Plato – Soul
Plato – Soul
1. ) True; Simmias uses the theory of recollection in his argument against Socrates about the soul and it having immortality, or not. He uses an analogy of an instrument to represent the body, and the instrument’s attunement to represent the soul. He makes a stand that if the body of an instrument can be destroyed, which will then cause the attunement to also be destroyed, then isn’t that saying the same for the relationship of the body and its soul? (72e-80c).
2. ) True; in order for the attunement or harmony within an instrument can work perfectly and in tune, the instrument must be put together correctly and in perfect harmonious measure.
3. ) False; Socrates states that there is no greater evil one can suffer than to hate reasonable discourse, not hate mankind. However, those that do hate reasonable discourse, are objectionable and nonproductive, but by no mean the greatest evil. The greatest evil are those who hurt, torture, and destroy others for their own selfish reasons or for no reason at all, just because they can. Reasonable discourse is the refined and ideal way to resolve differences and problems. (89d-e) (… but first there is a certain experience we must be careful to avoid… That we must not become misologues, as people become misanthropes.
There is no greater evil one can suffer than to hate reasonable discourse. Misology and misanthropy arise in the same way. ) 4. ) False; how can something rule over another thing, if that thing is the making up of the thing that’s trying to rule it? For example, I cannot rule over my mother, when my mother is who made me; another example, a soul cannot rule over a body, if the body is what makes up the soul. 5. ) False; without such things as the good and the beautiful being non-existent, then how can the soul have existed, before we were born, without them?
How would we know whether or not if they did, unless the theory of recollection of course, was in play?
6. ) True; without the senses being intact, how can one hear or see accurately to know anything? To learn anything? Without just those two senses being intact, the other senses will also be inaccurate, as well. (65b) 7. ) True; he argues that when discussing opposites, that one thing comes from the opposite of another and nowhere else. (70e-72b) 8. ) False; you can’t know what you know with just your knowledge, because how can you have knowledge, if you do not know anything?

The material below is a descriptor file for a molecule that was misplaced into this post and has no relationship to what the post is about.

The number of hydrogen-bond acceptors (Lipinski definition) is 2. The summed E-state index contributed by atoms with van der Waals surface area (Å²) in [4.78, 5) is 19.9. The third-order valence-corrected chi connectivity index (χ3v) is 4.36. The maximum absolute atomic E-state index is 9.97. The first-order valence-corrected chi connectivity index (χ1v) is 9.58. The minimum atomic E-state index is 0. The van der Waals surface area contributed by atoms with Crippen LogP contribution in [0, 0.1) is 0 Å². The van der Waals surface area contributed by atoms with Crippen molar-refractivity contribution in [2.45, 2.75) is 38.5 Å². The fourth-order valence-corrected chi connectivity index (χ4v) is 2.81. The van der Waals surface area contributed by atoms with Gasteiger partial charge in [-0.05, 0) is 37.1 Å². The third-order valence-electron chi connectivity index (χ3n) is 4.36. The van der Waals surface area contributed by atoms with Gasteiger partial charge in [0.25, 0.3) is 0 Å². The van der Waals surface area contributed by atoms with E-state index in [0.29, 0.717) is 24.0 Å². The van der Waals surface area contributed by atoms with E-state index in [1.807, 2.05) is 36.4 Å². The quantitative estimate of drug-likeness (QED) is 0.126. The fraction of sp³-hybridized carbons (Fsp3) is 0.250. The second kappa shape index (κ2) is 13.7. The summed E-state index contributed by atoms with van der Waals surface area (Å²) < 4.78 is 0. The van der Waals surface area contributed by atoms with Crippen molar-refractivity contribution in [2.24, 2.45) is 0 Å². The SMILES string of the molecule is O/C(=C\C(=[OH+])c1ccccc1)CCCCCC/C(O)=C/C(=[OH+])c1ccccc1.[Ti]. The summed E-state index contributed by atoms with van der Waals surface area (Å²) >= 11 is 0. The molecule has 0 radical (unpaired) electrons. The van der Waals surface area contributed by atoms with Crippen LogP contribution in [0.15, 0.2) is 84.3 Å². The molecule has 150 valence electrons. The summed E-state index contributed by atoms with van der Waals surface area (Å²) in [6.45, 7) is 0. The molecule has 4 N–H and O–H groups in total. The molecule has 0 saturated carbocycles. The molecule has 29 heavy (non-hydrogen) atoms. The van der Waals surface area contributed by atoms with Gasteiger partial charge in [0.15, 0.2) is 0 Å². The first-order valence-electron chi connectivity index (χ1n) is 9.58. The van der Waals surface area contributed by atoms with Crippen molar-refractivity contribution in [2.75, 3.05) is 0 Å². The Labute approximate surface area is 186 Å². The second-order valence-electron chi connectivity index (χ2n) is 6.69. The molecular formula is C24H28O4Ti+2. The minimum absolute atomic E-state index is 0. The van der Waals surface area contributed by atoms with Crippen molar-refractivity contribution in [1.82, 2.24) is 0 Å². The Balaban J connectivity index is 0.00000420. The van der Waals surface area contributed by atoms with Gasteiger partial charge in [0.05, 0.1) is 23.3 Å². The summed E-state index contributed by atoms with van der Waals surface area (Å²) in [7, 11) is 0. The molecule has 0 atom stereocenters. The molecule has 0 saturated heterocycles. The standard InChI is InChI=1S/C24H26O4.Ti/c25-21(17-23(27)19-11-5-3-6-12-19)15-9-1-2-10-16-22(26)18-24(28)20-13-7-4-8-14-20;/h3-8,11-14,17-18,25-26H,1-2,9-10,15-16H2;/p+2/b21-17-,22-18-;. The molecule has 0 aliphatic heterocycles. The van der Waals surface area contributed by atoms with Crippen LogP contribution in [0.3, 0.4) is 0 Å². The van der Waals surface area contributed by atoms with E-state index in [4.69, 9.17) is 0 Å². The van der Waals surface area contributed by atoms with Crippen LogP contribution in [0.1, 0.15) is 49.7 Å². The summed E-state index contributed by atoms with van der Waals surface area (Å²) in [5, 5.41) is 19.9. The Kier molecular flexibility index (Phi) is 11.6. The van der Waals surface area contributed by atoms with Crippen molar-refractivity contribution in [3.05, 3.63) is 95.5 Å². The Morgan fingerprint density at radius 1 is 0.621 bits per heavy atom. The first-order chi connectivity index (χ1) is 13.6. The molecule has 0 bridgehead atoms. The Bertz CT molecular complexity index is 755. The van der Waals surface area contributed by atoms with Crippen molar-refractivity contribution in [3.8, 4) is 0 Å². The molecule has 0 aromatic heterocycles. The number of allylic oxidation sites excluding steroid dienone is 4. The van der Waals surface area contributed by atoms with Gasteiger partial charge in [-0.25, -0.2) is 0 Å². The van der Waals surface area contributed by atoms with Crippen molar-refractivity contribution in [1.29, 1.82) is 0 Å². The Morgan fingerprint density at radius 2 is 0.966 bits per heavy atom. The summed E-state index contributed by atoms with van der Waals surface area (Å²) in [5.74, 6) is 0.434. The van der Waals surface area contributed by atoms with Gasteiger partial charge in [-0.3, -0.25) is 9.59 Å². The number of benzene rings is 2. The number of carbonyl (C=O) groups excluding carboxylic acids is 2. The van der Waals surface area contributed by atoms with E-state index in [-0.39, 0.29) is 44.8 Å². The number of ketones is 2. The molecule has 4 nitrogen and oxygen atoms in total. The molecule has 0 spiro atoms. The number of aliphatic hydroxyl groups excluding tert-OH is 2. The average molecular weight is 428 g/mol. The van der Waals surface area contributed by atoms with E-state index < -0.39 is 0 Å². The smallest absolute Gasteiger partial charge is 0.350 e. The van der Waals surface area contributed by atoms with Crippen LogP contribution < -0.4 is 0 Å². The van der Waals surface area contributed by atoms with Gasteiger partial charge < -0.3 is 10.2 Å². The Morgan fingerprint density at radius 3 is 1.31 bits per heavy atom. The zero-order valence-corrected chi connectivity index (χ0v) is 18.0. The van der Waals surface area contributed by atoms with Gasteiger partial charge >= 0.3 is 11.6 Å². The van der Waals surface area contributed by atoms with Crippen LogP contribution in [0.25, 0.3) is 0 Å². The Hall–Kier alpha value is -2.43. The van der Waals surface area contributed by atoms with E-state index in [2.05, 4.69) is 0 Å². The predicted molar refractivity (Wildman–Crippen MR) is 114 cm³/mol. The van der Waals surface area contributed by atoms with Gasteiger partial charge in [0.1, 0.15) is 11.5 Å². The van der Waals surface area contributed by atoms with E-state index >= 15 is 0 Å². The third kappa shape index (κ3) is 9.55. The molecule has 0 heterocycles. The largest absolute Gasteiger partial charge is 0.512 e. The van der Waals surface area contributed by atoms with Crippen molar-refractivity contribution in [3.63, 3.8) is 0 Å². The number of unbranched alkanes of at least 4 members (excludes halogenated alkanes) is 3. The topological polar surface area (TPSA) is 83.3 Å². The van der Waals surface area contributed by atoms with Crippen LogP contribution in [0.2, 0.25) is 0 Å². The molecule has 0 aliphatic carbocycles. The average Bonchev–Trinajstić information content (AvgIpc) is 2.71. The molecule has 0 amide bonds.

You need experience, along with trial and error, to be able to learn what you are and aren’t supposed to do. How is it that the first people came to know anything? They weren’t just born with their knowledge; they had to learn what they know that has formed into their present knowledge. (65a) 9. ) True; Socrates does accept the fact that maybe good and beautiful do not exist. That’s when, in question 5, he came to the conclusion that even without their existence, does that say that mean our soul does or doesn’t still exist before we are born?
Do we need such things as good, evil, beautiful, and ugly to have our soul be pre-existent? 10. ) False; Socrates has Simmias’ agreement that philosophers distance themselves as much as possible from bodily pleasures such as: food, drink, sex, fancy clothes, etc. Philosophers are only concerned with the comfort of their souls, and want to free the soul as much as possible from relations with the body. Socrates claims that our senses are vague and may deceive us, so the best kind of wisdom comes from basis, when distanced as far as possible from the distractions of the body. (64c-67b).
University/College: University of Chicago
Type of paper: Thesis/Dissertation Chapter
Date: 26 November 2016
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